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Party hearty - and network too!

The holiday season usually guarantees three things for the busy professional: a dwindled bank account, some welcomed time off--and an invite to at least one office party. On the surface, office parties are great venues for making merry with colleagues, clients and friends. However, savvy executives know there's more to be gotten at these functions than just free food. In fact, office parties are potential gold mines of networking opportunities and can serve as career boosters.

To eliminate the anxiety some workers may feel at approaching senior executives of a large corporation, Derryl Reed, president of the National Black MBA Association in Chicago, suggests devising a game plan before you go. "Identify who you want to talk to and research something about that individual," he advises. By finding out about the person's role in the company or any of his or her known hobbies or causes, you'll have some basis for initial conversation.

"Rather than introduce yourself cold, align yourself with someone who knows the individual," says Joan Lloyd, author of The Career Decisions Planner (John Wiley & Sons Inc., $14.95) and president of Joan Lloyd Inc., an organizational consulting firm in Milwaukee. "Ask that person to make the introduction." If you can't find an intermediary, try waiting until the executive steps up to the bar or buffet table, stand next to her, order a drink or some food and start a conversation. As an icebreaker, you might ask her something about herself, such as how she got started in the business.

Senior managers may also feel uncomfortable about starting up conversation with individuals they don't know, so the onus may be on you to make initial contact, points out Lynn Taylor, vice president, corporate communications, of Menlo Park, Calif.-based Robert Half International Inc., a recruiting firm. She suggests you simply wish the exec a happy holiday and "if there's some aspect of your job you genuinely enjoy or are proud of, let him or her know. Senior management will be flattered to hear from you."

Be prepared to answer questions as well as ask them, as it's possible that the person you're talking to will ask you something about your job. "Be buttoned up on your area of responsibility," says Reed. "You only get one time to make a first impression." If you can't answer a question, turn a negative into a positive by giving a quick overview and then asking if you can explore the material in greater detail at another time. Reed suggests asking if you can call the exec's secretary to set up an appointment to discuss the issue further.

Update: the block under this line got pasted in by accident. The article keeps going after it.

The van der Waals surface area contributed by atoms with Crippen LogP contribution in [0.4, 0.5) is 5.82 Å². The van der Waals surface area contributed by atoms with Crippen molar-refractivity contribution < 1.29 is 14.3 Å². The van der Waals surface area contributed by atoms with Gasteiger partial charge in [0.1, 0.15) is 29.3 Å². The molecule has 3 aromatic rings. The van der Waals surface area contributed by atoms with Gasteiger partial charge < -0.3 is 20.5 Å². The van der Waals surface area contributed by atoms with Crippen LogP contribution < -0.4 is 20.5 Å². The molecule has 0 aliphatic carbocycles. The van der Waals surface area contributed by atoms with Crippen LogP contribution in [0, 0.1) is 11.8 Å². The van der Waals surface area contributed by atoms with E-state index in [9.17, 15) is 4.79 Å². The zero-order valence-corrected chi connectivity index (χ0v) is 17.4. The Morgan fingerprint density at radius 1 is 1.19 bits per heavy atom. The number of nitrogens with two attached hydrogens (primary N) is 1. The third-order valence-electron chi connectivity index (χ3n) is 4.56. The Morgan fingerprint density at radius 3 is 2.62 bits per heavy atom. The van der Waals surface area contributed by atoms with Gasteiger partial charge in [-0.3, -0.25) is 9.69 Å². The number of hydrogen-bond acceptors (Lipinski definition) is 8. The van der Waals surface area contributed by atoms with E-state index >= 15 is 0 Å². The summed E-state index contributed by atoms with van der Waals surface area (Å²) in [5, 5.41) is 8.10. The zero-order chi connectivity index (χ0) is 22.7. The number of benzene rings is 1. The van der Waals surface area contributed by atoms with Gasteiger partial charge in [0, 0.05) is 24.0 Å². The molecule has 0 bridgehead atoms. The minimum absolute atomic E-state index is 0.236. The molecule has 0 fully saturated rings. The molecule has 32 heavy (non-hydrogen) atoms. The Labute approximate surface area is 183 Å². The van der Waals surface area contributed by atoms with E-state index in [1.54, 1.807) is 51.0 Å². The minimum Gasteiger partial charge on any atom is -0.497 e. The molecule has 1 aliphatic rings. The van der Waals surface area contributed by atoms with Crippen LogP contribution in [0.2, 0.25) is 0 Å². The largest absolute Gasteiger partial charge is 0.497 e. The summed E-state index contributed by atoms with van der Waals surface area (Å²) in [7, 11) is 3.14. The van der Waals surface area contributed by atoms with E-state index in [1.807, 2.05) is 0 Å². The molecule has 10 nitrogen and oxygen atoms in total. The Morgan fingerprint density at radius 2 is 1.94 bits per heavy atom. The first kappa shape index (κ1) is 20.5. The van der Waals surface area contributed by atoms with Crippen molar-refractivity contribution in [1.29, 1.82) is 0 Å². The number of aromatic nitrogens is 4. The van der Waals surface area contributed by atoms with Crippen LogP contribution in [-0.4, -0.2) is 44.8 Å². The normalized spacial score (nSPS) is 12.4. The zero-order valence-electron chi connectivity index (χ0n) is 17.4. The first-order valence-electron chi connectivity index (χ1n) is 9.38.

Even when your invitation says you can bring a guest, you should consider going alone. Otherwise, you may find yourself preoccupied with making your guest comfortable instead of being able to mix and mingle freely. Likewise, when invited to a client's office party, you can avoid being a burden by not expecting your host to be joined at your hip. "You prime the pump for potential contacts and your host doesn't feel he must baby-sit you all night," says Lloyd.

When hosting a client at your company's affair, decide ahead of time to whom you'll make introductions. After a few minutes of small talk, take your guest around to those people. Then make your exit. You can drop back periodically and introduce your client to other people if necessary. Check first to see if it's even appropriate to invite a client. "I wouldn't recommend it if it's not company protocol," says Taylor. "Don't try to do everything at once. Pick your objectives." You can't network and host at the same time.

In order to avoid the trap of standing with your usual office clique, excuse yourself by saying you need to freshen your drink, go to the restroom or hit the buffet table.

The biggest mistake you can make is forgetting that an office party is just an extension of your office environment. You should therefore maintain the same high level of conduct you would at work. "If everyone gets bombed, that doesn't mean you should too," cautions Lloyd, who acknowledges that you shouldn't feel pressured into imbibing if you don't want to. Also, it's probably not necessary (or wise) to be among the last guests to leave. "If there's alcohol and things are going to get out of hand, it will happen late," Lloyd adds.

Any opportunity for hard-working professionals to escape from their desks and take a holiday break in a business environment should be welcomed--and the office party is no exception. So eat, drink and be merry, but remember: They'll be watching!
COPYRIGHT 1992 Earl G. Graves Publishing Co., Inc.
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Copyright 1992, Gale Group. All rights reserved. Gale Group is a Thomson Corporation Company.

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Title Annotation:office parties
Author:Pouliot, Janine S.
Publication:Black Enterprise
Date:Dec 1, 1992
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